Even after the twisters passed, cameras on buildings trained on the western part of Springfield showed broken trees, roof damage and overturned trucks. Roads were impassable in the hardest-hit areas and some people were stuck in their cars because of downed trees and power lines. The tornadoes came into the town with only 10 minutes warning. Skip Hynd described the scene just across the Connecticut River on Main Street in West Springfield, Mass.
"It looked like King Kong took a walk through there," he said. "Every side street is just about impassable."
Baystate Medical Center in Springfield was treating numerous injured people, some with serious force trauma injuries, spokeswoman Jane Albert told The Associated Press.
Late Wednesday evening, Springfield Mayor Sarno said the number of people hospitalized for weather-related causes in the city stood beyond 40.
At least 250 people were being sheltered overnight at the MassMutual Center arena in the city, Patrick said.
As those displaced residents assembled at the arena, they contrasted with teens in tuxedoes and dresses attending a high school prom upstairs at the same arena.
But the revelry of the prom for Minnechaug Regional High School of Wilbraham, Mass., did not reflect the fear many in the area felt hours earlier.
Betsy Hogan was on Memorial Bridge between Springfield and West Springfield when tornadoes began rolling through around 4:35 p.m.
"I was at the halfway mark on the bridge and the tractor trailer in front of me flipped right over," she told ABC News Springfield, Mass., affiliate WGGB. "I'm still shaking. ... Once that tractor trailer went I thought I was going to go too.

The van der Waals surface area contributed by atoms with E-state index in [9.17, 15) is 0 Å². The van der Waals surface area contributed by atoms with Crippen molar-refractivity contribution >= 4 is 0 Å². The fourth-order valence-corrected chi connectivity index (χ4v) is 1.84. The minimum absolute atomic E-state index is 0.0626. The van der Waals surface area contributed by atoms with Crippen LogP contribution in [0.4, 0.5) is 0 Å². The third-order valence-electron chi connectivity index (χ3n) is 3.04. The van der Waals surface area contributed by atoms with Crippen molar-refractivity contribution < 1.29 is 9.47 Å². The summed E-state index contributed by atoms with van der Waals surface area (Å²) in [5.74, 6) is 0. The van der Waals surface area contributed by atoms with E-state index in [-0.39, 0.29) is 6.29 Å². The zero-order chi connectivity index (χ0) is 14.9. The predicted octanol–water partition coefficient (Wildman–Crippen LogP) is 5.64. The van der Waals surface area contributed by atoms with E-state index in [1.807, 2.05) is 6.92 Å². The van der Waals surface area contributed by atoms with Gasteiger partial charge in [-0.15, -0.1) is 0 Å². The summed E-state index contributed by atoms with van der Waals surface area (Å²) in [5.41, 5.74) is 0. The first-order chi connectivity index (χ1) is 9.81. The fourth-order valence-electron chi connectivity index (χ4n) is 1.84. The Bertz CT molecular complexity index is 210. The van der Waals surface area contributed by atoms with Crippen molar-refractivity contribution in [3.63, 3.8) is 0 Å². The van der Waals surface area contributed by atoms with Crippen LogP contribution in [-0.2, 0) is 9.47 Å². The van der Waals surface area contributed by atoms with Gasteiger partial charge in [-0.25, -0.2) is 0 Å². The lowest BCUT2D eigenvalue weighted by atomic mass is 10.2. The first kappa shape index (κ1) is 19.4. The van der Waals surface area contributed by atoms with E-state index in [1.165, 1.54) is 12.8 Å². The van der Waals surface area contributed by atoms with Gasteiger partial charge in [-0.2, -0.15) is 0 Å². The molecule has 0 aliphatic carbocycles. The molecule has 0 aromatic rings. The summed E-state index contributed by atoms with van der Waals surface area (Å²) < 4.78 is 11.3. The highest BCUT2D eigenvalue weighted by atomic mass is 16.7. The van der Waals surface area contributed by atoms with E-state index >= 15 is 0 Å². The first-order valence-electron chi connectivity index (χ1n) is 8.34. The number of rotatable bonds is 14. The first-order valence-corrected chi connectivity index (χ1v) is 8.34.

"Trees were down all over the place on Memorial and windows were blown out," she added.
Cassie Moore also was stuck on the bridge and sheltered the driver of the overturned truck in her compact car.
"It was the most frightening thing of my life," she told WGGB of the experience.
"The truck just started shaking and blew right over on its side," Moore said. "My little ... Honda Civic was just shaking and shaking and I thought, 'If this truck is going to be blown over, I'm going to go in the river.'"
Both she and the truck driver survived without major injuries, she said.
Louis Vega hustled diners to the center of the restaurant where he works in Springfield just as the storm blew in.
"No sooner than I ran back in the restaurant and warned everybody the tornado was coming it just hit like that," he said. "Windows started breaking, trees started coming down, roofs started coming off and it's pretty scary."
In Westfield, Mass., downed trees marked the twister's path.
"There's a lot of trees down in Westfield," said Jim Wiggs of Westfield Emergency Management. "We do have a missing part of the roof of a school. There's property damage up in the eastern part of the city. There's some property damage. We're still receiving some reports of trees falling on houses and power lines down throughout the city. It's an absolute, its a mess."
There have been an average of two tornadoes per year in Massachusetts since 1950, though none since 2008, according to the National Oceanic and Atmospheric Administration. The last fatalities from a tornado in the state were in 1995, when three died and 24 were injured by an EF4 tornado.
ABC News' Aaron Katersky, Linsey Davis and Richard Esposito, and ABC News Radio contributed to this report.